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View Diary: Raw sewage, mold, and mice droppings (214 comments)

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  •  Huge issue in NH (4+ / 0-)
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    coral, teacherken, 4jkb4ia, nhcollegedem

    The inequities are staggering.  My Dad was in Hollis, which has state of the art everything.  My aunts taught in Rochester and Claremont which were far more strapped for supplies.  My niece moved from Hillsborough to Amherst and was shocked at how much nicer the school is and how many electives she can choose from.

    I'm not sure where the Dems can go on this issue with the no sales tax no income tax pledge by Lynch.  I thought Shaheen might have fixed it when she was in but the Rep opposition was too strong.  Truly, how can there be parity without a way to redistribute funds?

    "For all those whose cares have been our concern, the work goes on, the cause endures, and the dream shall never die." Ted Kennedy

    by sobermom on Mon Dec 04, 2006 at 05:15:12 AM PST

    [ Parent ]

    •  Agreed (5+ / 0-)

      The republicans who neglected to solve the funding issues in NH, trying to keep themselves in office, directly caused the problems in my town.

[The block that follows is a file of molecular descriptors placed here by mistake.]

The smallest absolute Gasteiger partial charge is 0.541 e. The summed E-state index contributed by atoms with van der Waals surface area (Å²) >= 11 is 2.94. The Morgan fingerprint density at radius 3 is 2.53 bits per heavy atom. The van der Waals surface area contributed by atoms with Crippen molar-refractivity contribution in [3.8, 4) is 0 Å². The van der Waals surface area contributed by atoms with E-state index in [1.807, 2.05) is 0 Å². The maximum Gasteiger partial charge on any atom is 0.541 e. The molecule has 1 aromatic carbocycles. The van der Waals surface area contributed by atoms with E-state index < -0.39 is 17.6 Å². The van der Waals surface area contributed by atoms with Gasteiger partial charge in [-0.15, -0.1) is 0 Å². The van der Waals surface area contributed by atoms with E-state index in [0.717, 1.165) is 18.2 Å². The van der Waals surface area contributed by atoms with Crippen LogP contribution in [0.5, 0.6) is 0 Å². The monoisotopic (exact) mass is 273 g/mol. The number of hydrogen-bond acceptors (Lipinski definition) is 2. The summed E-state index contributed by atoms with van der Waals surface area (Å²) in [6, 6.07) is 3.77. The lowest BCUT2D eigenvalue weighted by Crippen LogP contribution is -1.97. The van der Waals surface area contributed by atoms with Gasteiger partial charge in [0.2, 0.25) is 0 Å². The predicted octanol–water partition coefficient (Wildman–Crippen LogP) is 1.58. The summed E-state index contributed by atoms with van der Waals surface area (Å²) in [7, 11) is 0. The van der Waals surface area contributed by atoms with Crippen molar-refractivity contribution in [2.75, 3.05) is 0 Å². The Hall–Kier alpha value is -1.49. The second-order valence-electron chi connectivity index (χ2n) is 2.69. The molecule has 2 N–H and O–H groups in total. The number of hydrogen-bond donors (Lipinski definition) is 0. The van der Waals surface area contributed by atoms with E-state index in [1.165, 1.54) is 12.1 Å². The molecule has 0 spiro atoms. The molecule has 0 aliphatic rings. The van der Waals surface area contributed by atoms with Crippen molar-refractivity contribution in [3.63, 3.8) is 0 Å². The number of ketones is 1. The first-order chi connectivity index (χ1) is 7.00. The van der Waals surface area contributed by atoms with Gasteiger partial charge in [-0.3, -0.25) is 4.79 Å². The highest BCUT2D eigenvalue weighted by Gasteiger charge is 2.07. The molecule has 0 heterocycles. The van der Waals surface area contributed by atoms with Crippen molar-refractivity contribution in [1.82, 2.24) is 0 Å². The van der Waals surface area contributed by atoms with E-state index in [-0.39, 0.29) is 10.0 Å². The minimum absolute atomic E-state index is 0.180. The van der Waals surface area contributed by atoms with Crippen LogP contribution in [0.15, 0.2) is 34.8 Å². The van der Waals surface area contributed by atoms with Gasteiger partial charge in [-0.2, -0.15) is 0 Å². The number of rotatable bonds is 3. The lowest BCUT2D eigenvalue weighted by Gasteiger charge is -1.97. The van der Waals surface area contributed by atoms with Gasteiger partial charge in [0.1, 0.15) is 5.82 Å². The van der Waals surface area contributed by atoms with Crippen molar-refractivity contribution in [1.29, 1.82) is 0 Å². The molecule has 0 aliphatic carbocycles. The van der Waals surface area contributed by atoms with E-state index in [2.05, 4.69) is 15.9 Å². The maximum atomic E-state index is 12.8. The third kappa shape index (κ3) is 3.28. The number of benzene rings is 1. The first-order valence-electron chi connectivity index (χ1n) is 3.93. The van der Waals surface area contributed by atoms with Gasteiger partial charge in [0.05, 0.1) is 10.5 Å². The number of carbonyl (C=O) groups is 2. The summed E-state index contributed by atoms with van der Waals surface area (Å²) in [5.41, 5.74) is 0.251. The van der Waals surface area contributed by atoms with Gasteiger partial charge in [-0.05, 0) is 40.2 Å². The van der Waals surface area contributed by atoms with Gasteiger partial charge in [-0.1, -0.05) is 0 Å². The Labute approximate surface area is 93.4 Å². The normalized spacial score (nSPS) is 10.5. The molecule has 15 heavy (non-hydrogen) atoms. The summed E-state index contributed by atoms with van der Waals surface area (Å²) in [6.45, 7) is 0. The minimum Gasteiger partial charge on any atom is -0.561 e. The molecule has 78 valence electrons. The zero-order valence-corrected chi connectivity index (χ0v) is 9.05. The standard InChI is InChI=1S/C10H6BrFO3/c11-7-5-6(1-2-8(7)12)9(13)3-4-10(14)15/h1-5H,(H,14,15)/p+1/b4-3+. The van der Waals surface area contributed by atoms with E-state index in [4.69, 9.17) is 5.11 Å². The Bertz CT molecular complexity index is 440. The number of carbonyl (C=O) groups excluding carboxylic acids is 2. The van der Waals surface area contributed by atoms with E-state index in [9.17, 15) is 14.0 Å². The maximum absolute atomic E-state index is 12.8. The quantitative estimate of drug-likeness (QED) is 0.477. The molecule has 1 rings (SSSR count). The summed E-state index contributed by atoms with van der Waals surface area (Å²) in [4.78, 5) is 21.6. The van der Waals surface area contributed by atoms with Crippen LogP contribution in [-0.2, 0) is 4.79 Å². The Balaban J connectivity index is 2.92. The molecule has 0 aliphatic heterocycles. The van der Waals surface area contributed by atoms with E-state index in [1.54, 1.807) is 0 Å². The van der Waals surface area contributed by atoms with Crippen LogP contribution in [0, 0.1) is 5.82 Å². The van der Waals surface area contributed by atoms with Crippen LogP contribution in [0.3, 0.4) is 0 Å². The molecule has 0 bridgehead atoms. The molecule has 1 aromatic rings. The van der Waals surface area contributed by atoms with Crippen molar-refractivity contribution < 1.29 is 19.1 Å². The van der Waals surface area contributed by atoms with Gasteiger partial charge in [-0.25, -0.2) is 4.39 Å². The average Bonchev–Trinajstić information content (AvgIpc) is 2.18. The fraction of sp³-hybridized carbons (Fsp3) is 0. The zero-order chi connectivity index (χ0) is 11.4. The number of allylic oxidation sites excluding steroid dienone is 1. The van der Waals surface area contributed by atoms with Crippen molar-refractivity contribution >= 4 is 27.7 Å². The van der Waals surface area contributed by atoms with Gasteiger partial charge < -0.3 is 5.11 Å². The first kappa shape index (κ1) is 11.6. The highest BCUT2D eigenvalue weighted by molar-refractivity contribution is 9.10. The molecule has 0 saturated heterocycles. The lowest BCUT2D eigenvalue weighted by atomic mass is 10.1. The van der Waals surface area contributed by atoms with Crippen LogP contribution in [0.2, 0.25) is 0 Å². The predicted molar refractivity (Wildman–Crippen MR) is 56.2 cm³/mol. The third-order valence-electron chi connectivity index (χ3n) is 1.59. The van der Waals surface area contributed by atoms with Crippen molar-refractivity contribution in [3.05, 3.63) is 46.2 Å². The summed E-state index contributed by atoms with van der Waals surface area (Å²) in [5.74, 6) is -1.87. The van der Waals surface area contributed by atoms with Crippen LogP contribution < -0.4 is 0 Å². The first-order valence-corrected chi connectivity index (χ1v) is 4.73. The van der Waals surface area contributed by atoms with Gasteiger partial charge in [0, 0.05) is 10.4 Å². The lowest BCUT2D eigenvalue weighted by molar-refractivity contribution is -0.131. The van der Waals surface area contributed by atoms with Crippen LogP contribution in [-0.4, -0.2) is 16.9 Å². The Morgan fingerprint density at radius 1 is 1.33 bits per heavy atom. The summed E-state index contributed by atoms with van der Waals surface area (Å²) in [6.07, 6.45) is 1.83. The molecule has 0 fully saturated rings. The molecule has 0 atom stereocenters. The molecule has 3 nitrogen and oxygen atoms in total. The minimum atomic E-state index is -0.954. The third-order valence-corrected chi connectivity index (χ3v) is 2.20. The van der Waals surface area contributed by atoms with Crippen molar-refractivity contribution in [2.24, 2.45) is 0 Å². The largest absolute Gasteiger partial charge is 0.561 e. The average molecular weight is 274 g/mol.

The problem stems from relying almost entirely on local property taxes.  Land rich communities have great schools, and land poor ones have crumbling ones.

      There are viable options that are being discussed, like the Peterson Plan.  We're talking about htis issue over at Blue Hampshire.

      Like a Blue New Hampshire? Blue Hampshire. A progressive online community for the Granite State.

      by nhcollegedem on Mon Dec 04, 2006 at 05:26:28 AM PST

      [ Parent ]

    •  of course (0+ / 0-)
      the solution to this is not more taxes per se. The solution is raising education financing to at least state level.

      That would decrease the amount of luxury in the rich places, and improve the poor ones. Oh, and the middle class, who can no longer run away from bad schools, will be more perceptive to its financial responsibility.

      If people are serious about getting education in order, there will have to be quite a few holy cows to be slaughtered. And that means also a good hard look at cost issues, some of which are dear to the heart of democratic voters. This includes things like the concept of "oversight by trial lawyer", special education (for which, apparently, cost is not an issue), as well as the lavishly run schools in rich districts who cater to every educational trend that is coming along.

      My personal opinion is that it will basically stay unchanged. There is not enough political will to do hard but necessary steps.

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